Click the video above for 2 minutes of background waves while reading.
I like walking on the beach. It is good for the mind, body, and soul – and refreshing on the feet.
I can count the waves washing ashore in a time frame to determine the frequency as waves per minute. I could measure the height of each wave at a certain point. There are many more, but these are examples of applying mathematics to communicate a more accurate description of what I observe. Creating a series of graphs also be a communication aide.
Math is something that math nerds love – probably because they are natural at it. Math makes sense to them. Others don’t like math – maybe even fear it because it’s not easy for them. Maybe because of how it was taught – and as a former educator, I tend to agree.
In my life which is closer to 70 than 60, I have never needed to calculate when two trains traveling in opposite directions at different speeds will pass. After all, not many people in the US travel by train anymore. But when I’m in Europe, I can tell when my train is passing another one by looking out the window – done without a calculator and without knowledge of time, distance, and velocity.
I’ve never calculated what time I need to be at the train station to pick up a passenger who left their station at time X and traveled at speed Y. All I need to know is the scheduled arrival time and how long it takes me to get to the station. Amazingly, the same explanation applies to airports.
However, math is very applicable in everyday life, such as sales of merchandise, credit cards, loans, mortgages, life insurance, accounting, taxes, investments, grocery shopping, gas mileage, budgeting, currency exchange, trends, projections, probabilities, and more. Not knowing mathematics makes us prone to being misled and fooled.
Driven by mathematics, modern-day algorithms shape our lives by examining tendencies. I’m guessing at least 50 percent of movies watched on Netflix are algorithmic recommendations. However, at the abstract and theoretical level, mathematics is a language only understood by those knowing the language at that level. As Charles Darwin stated, “A mathematician is a blind man in a dark room looking for a black cat which isn’t there.”
As I walk, I wonder: What is mathematics? To some people, math is arithmetic, algebra, geometry, trigonometry, or calculus. To others, math is an application tool for business, science, and statistics – but it is much more.
To some, math is about numbers, figures, data, sets, angles, equations, structures, and order – but it is much more.
To some, math is problems, calculations, computations, skillful operations, and tallies around a question for us to answer within rules – but it is much more.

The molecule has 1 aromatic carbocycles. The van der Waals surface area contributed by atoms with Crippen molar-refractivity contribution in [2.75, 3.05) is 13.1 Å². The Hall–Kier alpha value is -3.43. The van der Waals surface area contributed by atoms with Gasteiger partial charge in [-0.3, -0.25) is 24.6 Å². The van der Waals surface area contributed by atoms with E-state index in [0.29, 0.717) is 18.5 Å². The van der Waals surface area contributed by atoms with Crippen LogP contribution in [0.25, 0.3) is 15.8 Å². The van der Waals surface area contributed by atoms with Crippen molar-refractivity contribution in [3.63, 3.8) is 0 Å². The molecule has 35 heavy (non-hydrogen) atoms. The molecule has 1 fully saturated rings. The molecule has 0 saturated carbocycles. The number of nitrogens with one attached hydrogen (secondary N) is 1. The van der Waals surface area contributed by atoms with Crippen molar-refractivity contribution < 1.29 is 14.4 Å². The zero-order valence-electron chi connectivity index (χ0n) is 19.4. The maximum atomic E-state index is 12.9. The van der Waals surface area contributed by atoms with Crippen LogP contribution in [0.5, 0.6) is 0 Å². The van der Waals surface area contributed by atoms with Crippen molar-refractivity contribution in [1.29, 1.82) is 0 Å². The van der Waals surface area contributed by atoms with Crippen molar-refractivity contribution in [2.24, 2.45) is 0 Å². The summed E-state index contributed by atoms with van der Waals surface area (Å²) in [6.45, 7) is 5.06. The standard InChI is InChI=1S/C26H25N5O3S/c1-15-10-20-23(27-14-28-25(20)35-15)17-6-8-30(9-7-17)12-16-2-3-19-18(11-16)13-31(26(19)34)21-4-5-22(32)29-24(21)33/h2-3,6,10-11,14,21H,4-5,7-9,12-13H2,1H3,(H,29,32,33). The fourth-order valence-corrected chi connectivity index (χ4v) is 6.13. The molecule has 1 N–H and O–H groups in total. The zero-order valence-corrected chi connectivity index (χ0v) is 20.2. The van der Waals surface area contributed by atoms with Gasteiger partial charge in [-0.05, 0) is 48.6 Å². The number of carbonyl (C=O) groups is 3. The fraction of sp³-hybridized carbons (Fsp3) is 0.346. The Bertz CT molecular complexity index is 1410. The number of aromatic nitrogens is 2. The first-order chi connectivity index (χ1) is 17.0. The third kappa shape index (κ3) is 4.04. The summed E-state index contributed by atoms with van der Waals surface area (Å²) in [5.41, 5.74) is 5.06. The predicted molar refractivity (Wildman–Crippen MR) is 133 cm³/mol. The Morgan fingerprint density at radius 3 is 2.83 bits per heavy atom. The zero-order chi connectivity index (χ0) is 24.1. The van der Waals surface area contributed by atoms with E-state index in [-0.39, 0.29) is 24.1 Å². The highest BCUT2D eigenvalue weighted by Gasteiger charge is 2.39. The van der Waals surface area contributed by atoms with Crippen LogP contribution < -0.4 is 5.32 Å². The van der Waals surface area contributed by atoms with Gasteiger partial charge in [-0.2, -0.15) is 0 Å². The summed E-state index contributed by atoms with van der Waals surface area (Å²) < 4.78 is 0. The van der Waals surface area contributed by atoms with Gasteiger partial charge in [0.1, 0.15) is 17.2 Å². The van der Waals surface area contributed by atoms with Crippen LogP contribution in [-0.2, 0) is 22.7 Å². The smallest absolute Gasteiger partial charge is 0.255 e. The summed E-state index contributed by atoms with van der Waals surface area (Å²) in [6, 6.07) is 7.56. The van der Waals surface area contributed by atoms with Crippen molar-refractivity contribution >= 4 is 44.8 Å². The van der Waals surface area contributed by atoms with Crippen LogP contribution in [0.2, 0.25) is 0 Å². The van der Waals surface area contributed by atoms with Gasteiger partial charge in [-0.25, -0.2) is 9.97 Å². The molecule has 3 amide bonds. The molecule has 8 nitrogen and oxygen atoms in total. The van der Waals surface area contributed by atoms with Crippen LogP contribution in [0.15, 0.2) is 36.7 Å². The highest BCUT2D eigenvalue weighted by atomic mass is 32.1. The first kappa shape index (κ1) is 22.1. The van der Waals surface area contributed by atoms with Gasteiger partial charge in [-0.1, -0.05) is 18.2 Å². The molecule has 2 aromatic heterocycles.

To some, math is addition, subtraction, multiplication, division, percent, fractions, formulas, and solving an unknown we typically refer to as X – but it is much more.
To some, mathematics is the study of quantities, measurements, sets, and operations through numbers and symbols – but it is much more.
Mathematics is a language – a communication tool – a communication tool like writing, speaking, graphics, statues, paintings, and other art forms. Mathematics is a high-quality communication tool that speaks across many spoken languages to explain details and big ideas while sharing wisdom.
Mathematics explains the intricate, the beautiful, and the conceptual – a mental activity for the curious, the thinkers, and the problem solvers who want to understand and even explain an observable event.
Mathematics is a tool providing a sense of reality. Mathematics explains the world around us because math weaves itself into all aspects of life. Even music is a string of numbers put to tempos and rhythmic patterns, cycles, and ratios. Yes, mathematics is in the steady rhythm of my feet striking the sand with each stride.
Mathematics finds patterns in lives as individuals, the collective, and within nature. Patterns give us order, and mathematics identifies order and disorder. Waves, tides, sunset, and sunrise are a few of the patterns I encounter here. After all, people prefer patterns because patterns explain and help us understand.
Mathematics coordinates quantities from the very small to the easily observable to the unimaginable, such as the vast universe. Mathematics even describes the shapes in nature as mathematical gifts for those of us appreciating the Fibonacci Sequence.
Mathematics is for the curious – those wanting to know – those wanting answers – and curiosity is being human. Math is a useful and practical language. Therefore, nobody should feel intimidated by it or feel it does not belong to them.
Thinking about mathematics has been a challenge, but also rewarding. But if my eyes would only spot the elusive complete shell of a chambered nautilus. Thank you, Fibonacci, for the reminder. After all, I like walking on the beach because it is good for the mind, body, and soul – and refreshing on my feet.
See what other bloggers have posted about Mathematics
- If I had math skills (a poem)
- Quilt math (an essay)
- Looking for Pi (a short essay and poem by a visitor here)
- Geometry presentation (an essay)
- Arithmetic (an essay)
- Algebra of love (a poem)
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